If you have clicked on this article, wondering why some texts are written and read from right to left, you are most likely talking about the tategaki format.

Tategaki (縦書き) – Reading Vertically Right To Left

Japanese was traditionally written in vertical columns. These sections were read from right to left, from top to bottom, as opposed to being written left to right, side to side. 

This style of writing is known as tategaki, and has been around for a very long time. 

Do Japanese Read Right To Left?

The characters 縦書き roughly translate to the words vertical writing in English text.

However, it is not as commonly used in this day and age, and has become quite outdated.

While this format is still being used today, it is usually reserved for more traditional forms of writing, such as greeting cards, personal letters, and select works of literature.

To read a piece of text written in the tategaki format, you will need to begin at the top of the right-hand column and work your way down, reading the characters from top to bottom.

Then, starting at the top of the next column to the left, repeat the process.

So, to readers from the Western world, this style of writing can get pretty confusing: not only does it read right to left, but it also reads top to bottom, instead of across the page! 

This can take some getting used to if you are not familiar with the tategaki format.

Yokogaki (横書き) – Reading Horizontally Left To Right

Most Japanese texts will read from left to right, page to page, in horizontal lines – just like many of us are more accustomed to.

This style of writing is known as yokogaki, and it has been popularly utilized since the mid-to-late 20th century. 

The characters 横書き roughly translate to the word horizontal in English text.

As we mentioned earlier, one of the reasons that Japanese texts were written from left to right, instead of right to left, was due to the influence of other languages.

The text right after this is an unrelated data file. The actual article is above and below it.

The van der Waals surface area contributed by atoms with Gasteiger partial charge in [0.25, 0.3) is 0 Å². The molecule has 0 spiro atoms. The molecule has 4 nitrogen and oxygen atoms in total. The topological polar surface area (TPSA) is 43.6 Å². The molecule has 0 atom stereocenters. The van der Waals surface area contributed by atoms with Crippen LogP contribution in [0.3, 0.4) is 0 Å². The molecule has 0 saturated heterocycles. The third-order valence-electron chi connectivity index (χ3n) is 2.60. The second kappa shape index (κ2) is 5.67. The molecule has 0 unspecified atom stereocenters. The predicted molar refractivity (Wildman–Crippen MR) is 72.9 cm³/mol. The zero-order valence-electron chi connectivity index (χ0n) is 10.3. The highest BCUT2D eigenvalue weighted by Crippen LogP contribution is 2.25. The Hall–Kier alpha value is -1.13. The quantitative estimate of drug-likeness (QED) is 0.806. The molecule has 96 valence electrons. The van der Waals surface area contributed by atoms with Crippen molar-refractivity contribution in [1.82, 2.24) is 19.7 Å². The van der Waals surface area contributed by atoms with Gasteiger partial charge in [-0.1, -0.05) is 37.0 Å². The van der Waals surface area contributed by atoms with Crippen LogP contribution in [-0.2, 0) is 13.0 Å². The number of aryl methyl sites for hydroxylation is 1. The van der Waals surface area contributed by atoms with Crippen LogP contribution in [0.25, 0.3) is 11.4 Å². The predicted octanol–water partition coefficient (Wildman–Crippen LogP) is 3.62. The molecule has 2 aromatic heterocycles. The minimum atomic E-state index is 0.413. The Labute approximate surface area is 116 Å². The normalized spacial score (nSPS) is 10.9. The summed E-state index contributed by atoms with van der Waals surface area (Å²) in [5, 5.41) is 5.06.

It becomes more convenient to write in this manner, especially when two languages are being combined in one text, if one language is being referenced in another.

Academic texts, for example, are commonly written this manner since they sometimes include phrases from other languages, such as English, which are more conveniently inserted and easily read while written horizontally. 

Right To Left, Horizontally?

Before the Second World War, Japanese texts would sometimes be written and read from right to left, but horizontally instead of vertically.

Despite tategaki being the preferred printing style at the time, horizontal text was occasionally utilized for capacity or stylistic purposes if the text would not fit vertically. 

Examples of this would be a sign on the front of a store: it made more sense for the sign to stretch across horizontally, therefore they would need to fit the words in that space.

The only way to do so was to write the words horizontally, as they would not fit vertically. 

However, instead of writing the words left to right, as we would expect – and would be later used while using the yokogaki format – the characters would still be written and read from right to left.

Final Thoughts

In conclusion, while many Japanese texts still use the tategaki format (vertically right to left), it is not as popularly utilized in this day and age. Instead, the tategaki format is used, which is styled in the same fashion as the English language.

We hope this article has cleared up your confusion.

Thank you for reading!